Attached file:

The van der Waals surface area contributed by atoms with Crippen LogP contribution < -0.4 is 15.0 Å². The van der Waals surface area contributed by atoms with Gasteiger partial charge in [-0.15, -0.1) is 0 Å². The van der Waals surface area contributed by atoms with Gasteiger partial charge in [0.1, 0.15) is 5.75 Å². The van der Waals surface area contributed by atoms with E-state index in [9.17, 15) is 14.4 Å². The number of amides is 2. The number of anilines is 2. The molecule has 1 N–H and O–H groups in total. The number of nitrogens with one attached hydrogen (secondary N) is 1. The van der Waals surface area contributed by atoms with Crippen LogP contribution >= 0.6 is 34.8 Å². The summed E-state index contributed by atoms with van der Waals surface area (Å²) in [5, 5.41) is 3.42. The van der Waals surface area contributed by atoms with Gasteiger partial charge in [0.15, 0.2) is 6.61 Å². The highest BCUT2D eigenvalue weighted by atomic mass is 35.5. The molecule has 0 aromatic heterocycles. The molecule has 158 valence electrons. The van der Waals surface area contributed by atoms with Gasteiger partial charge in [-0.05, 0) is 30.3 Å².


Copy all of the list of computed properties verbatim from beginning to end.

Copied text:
The van der Waals surface area contributed by atoms with Crippen LogP contribution < -0.4 is 15.0 Å². The van der Waals surface area contributed by atoms with Gasteiger partial charge in [-0.15, -0.1) is 0 Å². The van der Waals surface area contributed by atoms with Gasteiger partial charge in [0.1, 0.15) is 5.75 Å². The van der Waals surface area contributed by atoms with E-state index in [9.17, 15) is 14.4 Å². The number of amides is 2. The number of anilines is 2. The molecule has 1 N–H and O–H groups in total. The number of nitrogens with one attached hydrogen (secondary N) is 1. The van der Waals surface area contributed by atoms with Crippen LogP contribution >= 0.6 is 34.8 Å². The summed E-state index contributed by atoms with van der Waals surface area (Å²) in [5, 5.41) is 3.42. The van der Waals surface area contributed by atoms with Gasteiger partial charge in [0.15, 0.2) is 6.61 Å². The highest BCUT2D eigenvalue weighted by atomic mass is 35.5. The molecule has 0 aromatic heterocycles. The molecule has 158 valence electrons. The van der Waals surface area contributed by atoms with Gasteiger partial charge in [-0.05, 0) is 30.3 Å².